9. After careful perusal on the rival submissions made, this Court is of the considered opinion that both the appeals do not merit acceptance whatsoever. It is not in controversy that the property originally belonged to Mangalakshmi, wife of Nalla Thambi and she purchased the property in the year 1931 under EX.A14 and she sold the same in favour of her husband Nalla Thambi and again he re- conveyed the property in favour of his wife on 9.1.1952 under Ex.A15. Thus, Mangalakshmi became the absolute owner of the property. Mangaslakshmi died in 1963. The first contention put forth by the defendant side was that Ex.A1 executed by the first defendant on 14.9.1968 was sham and nominal which has been rightly rejected by both the Courts below. Having executed the sale deed, without any material whatsoever, the first defendant came forward with the plea that in order to escape from the clutches of the creditors, he executed the sale deed. Inso far as the first item of the property is concerned, 9 cents of land was sold under Ex.A1 deed and in so far as the second item, there was a suit filed by the plaintiff in O.S.No.44 of 1978 wherein the contesting first defendant was also added as a party and now there was a compromise decree entered into wherein survey number was rectified as 31/5 and the plaintiff has been put in possession. Thus, in so far as Ex.A1 is concerned, both the items of properties have been actually conveyed by the first defendant. Now the question would arise whether the first defendant was competent enough to execute Ex.A1 sale deed. The fact that the property originally belonged to Mangalakshmi is not in controversy. Mangalakshmi died on 16.2.1963. The contention put forth by the defendant all along was that Mangalakshmi executed a settlement deed as found in Ex.A16 and under the settlement deed, she gave life interest to the first defendant Dhandapani and also Mayakrishnan who is shown as 5th defendant, the son of Nalla Thambi through his second wife Govindammal. It is indicative of the fact that settlement deed did not come into force till date and settlement deed executed on 11.1.1958 and subsequent to the cancellation of the settlement deed, there was revocation under Ex.A17. At this juncture it is to be pointed out that the first defendant who came forward to claim right under challenge, the suit in the settlement deed was also parted with his mother Mangalakshmi in executing mortgage deed in favour of third party wherein it has been clearly indicated that Mangalakshmi retained the property with her, despite settlement deed and the settlement deed have thus executed by Mangalakshmi did not come into force. Thus, the defence plea is that there was a settlement deed andas per the provision of the restoration of settlement deed the first defendant is not competent to execute the deed . Mangalakshmi died in the year 1963, leaving behind her husband Nallathambi and also Dhandapani, only son each entitled to 1/2 share. So far as Nallathambi is concerned, he died on 18.2.1970 leaving behind first defendant, as sole heir. Needless to say that Govindammal was shown as D4 and Mayakrishnan as D5, though added as party to the suit, they have also filed written statement stating that the sale deed in favour of the plaintiff bind on the first defendant as party and though the plaintiff was in possession of the property, in short, he did not claim any share. Apart from that by operation of law, neither the fourth defendant nor the firth defendant , son through the second wife of Nallathambi would lay claim over the suit property. The suit property entirely devolved upon the first defendant by operation of law who actually executed Ex.A16, settlement deed which covered under second item of the property which is the subject matter of the suit. Both the Courts below gone into the matter and marshaled the evidence properly and recorded a reasoned judgment which does not require any interference in the hands of this Court. The appeal is dismissed. No costs.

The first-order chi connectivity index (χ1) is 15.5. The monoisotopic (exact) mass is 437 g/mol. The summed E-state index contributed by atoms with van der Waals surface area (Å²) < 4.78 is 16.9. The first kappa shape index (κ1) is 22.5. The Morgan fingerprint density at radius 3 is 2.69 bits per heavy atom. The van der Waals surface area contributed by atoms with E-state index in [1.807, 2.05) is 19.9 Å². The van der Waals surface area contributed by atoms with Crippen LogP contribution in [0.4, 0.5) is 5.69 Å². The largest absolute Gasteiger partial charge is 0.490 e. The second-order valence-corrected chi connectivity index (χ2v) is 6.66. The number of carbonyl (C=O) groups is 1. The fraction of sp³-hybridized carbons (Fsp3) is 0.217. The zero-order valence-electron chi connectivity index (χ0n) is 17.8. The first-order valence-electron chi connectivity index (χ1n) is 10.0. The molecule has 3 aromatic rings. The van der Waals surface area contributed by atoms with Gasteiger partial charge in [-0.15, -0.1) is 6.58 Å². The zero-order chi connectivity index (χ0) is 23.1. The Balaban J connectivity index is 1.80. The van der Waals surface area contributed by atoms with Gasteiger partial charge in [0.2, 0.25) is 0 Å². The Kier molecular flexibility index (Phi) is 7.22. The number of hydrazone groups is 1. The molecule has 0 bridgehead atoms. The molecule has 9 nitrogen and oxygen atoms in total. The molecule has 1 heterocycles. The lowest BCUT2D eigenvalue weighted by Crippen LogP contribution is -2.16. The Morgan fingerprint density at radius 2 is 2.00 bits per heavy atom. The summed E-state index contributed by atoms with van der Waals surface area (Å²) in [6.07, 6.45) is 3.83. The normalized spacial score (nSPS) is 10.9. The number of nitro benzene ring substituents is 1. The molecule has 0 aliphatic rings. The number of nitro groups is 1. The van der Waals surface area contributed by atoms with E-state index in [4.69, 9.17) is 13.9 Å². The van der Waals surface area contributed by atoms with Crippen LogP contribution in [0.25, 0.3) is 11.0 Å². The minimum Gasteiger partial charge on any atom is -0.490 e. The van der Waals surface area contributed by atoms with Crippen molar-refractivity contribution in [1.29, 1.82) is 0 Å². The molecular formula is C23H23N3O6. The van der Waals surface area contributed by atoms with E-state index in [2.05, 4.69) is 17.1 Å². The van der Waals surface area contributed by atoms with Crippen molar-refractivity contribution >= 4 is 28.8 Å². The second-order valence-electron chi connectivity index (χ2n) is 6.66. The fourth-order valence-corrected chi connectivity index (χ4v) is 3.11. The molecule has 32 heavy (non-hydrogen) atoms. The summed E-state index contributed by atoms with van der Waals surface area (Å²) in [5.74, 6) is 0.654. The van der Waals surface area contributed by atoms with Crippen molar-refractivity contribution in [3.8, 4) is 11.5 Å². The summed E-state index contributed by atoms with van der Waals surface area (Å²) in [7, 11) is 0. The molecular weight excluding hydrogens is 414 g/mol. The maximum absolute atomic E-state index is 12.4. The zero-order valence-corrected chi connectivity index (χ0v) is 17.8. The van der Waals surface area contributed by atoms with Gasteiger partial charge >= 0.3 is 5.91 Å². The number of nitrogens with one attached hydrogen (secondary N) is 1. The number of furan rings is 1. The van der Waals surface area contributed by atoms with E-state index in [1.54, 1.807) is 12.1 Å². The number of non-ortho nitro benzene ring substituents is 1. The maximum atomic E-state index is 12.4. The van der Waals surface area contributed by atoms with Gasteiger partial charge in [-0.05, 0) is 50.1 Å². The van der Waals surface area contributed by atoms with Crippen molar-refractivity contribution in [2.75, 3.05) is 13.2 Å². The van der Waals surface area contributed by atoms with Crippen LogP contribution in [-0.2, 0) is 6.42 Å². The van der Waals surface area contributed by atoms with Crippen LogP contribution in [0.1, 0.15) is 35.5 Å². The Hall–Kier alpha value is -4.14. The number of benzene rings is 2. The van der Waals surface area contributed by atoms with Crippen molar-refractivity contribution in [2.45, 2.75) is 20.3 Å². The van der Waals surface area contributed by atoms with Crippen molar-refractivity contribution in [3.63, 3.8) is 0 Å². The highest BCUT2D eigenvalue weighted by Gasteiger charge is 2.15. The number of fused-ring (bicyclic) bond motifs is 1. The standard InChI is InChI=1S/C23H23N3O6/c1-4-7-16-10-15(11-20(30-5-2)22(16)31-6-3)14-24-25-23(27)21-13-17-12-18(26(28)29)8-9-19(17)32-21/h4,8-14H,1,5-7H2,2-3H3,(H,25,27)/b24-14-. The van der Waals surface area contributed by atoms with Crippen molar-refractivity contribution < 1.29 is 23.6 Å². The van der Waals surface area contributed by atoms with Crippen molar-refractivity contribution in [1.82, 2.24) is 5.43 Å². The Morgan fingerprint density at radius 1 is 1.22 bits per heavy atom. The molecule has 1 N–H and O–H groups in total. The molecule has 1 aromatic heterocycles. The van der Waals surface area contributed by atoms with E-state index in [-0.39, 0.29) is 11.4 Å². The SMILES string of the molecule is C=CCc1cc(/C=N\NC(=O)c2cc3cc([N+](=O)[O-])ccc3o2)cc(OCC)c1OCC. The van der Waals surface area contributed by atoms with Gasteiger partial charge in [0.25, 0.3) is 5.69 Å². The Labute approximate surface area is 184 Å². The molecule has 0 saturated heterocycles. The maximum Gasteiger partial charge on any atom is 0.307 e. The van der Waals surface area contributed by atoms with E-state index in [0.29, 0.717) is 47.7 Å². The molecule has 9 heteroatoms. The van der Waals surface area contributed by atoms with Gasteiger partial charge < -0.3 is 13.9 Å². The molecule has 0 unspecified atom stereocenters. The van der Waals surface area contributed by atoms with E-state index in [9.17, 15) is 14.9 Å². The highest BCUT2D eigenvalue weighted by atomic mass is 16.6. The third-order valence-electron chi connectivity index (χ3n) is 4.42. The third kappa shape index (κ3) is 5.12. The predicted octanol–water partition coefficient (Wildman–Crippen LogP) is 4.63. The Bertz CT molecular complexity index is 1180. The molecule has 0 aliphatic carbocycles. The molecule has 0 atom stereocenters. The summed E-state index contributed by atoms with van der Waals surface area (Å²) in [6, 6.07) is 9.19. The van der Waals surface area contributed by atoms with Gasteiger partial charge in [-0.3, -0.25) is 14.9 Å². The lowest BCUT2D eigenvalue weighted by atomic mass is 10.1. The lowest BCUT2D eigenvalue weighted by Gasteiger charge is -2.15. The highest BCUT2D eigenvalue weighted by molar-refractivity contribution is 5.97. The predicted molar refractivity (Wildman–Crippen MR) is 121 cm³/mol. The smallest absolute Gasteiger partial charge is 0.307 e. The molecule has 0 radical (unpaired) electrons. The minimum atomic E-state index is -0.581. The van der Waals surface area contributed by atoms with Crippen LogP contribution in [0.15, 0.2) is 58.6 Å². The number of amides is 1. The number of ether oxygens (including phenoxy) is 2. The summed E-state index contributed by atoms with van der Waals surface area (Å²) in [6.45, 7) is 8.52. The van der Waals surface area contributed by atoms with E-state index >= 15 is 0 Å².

VJY

To

1.Additional Sub Court, Cuddalore

2.Principal District Munsif, Cuddalore.


Copyright

Reproduced in accordance with s52(q) of the Copyright Act 1957 (India) from judis.nic.in, indiacode.nic.in and other Indian High Court Websites